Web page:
“As first lady, Mrs. Clinton had been persuaded that the bill was bad for families, and she was willing to fight for her beliefs,” Warren wrote. “As New York’s newest senator, however, it seems that Hillary Clinton could not afford such a principled position. … The bill was essentially the same, but Hillary Rodham Clinton was not.”

Heather Digby Parton: What Happened When an Extremist, Christian Fundamentalist Got to Run a Whole State

Hint: nothing good.

Liberals throughout the land breathed a sigh of relief when Senator Sam Brownback of Kansas stepped down in 2008 and later decided to run for governor. Yes, the nation’s gain was a loss for the good people of Kansas, but Brownback’s special brand of right-wing fundamentalism was so extreme that many felt it was better to try to contain him in a single state rather than inflict him on the whole of the country. Judging from the four years he’s been in charge of that unfortunate state, their concerns were well-founded.

This should come as no surprise. His tenure in the Senate was characterized by his righteous absolutism and entirely predictable ultra-conservative vote. There was no tax cut he did not back or military adventure he wasn’t in favor of. He voted to impeach President Clinton and even took  the unusual step of decrying the immorality of the American public for failing to be properly outraged. But it was in the realm of culture and religion where he made his mark.

Katha Pollitt; Why It’s Time to Repeal the Religious Freedom Restoration Act

The law, passed in 1993 with near-unanimous support, has become an excuse for bigotry, superstition and sectarianism.

In the not-too-distant future, it’s entirely possible that religious freedom will be the only freedom we have left-a condition for which we can blame the Religious Freedom Restoration Act of 1993. Passed practically unanimously, with support from Ted Kennedy to Orrin Hatch, the ACLU to Concerned Women for America, the bill was a response to the Supreme Court’s decision in Employment Division v. Smith. This case involved two Oregon members of the Native American Church who were denied unemployment compensation after being fired for using peyote, an illegal drug, in a religious ceremony. Justice Antonin Scalia’s majority opinion, which held that a law that applied to everyone and was not directed at religion specifically was not a violation of religious freedom, made a lot of sense to me, then and now. Why should I have to obey a law and my religious neighbor not? [..]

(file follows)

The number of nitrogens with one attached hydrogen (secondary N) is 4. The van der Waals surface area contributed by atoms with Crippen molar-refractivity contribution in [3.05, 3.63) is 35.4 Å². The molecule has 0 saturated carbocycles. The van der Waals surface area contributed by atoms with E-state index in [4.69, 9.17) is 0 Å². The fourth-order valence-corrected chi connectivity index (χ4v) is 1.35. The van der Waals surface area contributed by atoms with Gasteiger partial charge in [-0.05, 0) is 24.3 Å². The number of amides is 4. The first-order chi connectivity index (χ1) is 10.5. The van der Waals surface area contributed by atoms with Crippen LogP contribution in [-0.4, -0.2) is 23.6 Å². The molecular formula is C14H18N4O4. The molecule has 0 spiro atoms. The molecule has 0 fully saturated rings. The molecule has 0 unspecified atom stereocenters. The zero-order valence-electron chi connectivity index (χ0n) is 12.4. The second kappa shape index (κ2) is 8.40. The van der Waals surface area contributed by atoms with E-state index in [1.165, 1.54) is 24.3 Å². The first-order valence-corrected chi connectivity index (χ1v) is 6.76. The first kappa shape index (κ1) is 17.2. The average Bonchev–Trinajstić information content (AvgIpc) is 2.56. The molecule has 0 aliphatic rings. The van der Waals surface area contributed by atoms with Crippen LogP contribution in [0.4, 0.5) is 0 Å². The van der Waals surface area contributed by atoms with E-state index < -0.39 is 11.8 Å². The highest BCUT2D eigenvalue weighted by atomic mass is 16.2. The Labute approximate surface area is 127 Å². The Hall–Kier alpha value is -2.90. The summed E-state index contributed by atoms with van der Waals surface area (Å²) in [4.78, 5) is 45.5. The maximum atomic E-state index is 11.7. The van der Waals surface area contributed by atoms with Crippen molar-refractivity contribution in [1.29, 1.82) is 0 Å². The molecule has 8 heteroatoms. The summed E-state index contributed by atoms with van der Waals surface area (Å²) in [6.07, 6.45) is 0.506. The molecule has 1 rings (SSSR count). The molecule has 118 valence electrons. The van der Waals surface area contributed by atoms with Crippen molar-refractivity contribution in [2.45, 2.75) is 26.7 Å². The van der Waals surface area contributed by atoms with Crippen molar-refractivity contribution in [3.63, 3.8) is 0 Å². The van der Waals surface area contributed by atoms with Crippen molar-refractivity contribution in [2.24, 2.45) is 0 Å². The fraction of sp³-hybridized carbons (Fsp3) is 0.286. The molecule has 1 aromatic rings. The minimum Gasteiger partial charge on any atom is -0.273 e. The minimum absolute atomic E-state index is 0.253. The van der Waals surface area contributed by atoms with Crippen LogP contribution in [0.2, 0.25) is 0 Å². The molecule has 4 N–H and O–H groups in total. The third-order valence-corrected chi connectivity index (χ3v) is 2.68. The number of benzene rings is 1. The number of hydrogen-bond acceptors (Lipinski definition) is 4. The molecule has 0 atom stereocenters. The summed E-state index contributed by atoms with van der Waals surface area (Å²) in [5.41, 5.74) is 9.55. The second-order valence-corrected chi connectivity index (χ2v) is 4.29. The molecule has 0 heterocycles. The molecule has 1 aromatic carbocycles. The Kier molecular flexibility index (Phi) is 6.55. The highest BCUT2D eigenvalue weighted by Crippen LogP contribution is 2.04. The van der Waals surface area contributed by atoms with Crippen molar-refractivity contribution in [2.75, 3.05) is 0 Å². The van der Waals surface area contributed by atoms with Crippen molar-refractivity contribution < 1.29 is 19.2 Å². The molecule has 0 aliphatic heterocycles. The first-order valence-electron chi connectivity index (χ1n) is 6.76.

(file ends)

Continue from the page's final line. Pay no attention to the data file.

What were progressives thinking? Maybe in 1993, religion looked like a stronger progressive force than it turned out to be, or maybe freedom of religion looked like a politically neutral good thing. Two decades later, it’s clear that the main beneficiaries of RFRA are the Christian right and other religious conservatives. RFRA has given us the Hobby Lobby decision permitting religious employers to decide what kind of birth control, if any, their insurance plans will provide. It’s given us “conscience clauses,” in which medical personnel can refuse to provide women with legal medical services-culminating in the truly absurd case of Sara Hellwege, an anti-choice nurse-midwife who is suing a federally funded family planning clinic in Tampa for religious discrimination because it declined to hire her after she said she would refuse to prescribe “abortifacient contraceptives,” i.e., birth control pills. (That the pill does not cause abortion is irrelevant-this is religion we’re talking about; facts don’t matter.)

E.J. Dionne, Jr.: The GOP’s Impeachment Two-Step

If you attack the president repeatedly for law-breaking, executive overreach and deceiving the public and Congress, do you have an obligation to impeach him? This is the logical question Republicans are now trying to duck.

There is a reason why impeachment is a big deal in Washington this week. It’s not just because a call to defend President Obama motivates the Democrats’ base, although it surely does. John Boehner is having trouble countering fears that House Republicans will eventually try to oust the president because the speaker’s colleagues have spent years tossing around impeachment threats as a matter of routine.

At issue are not merely the open demands for throwing Obama out from Sarah Palin, Rep. Steve Stockman and many others on the right wing. The deeper problem lies in the proliferation of loose impeachment talk linked with one overheated anti-Obama charge after another.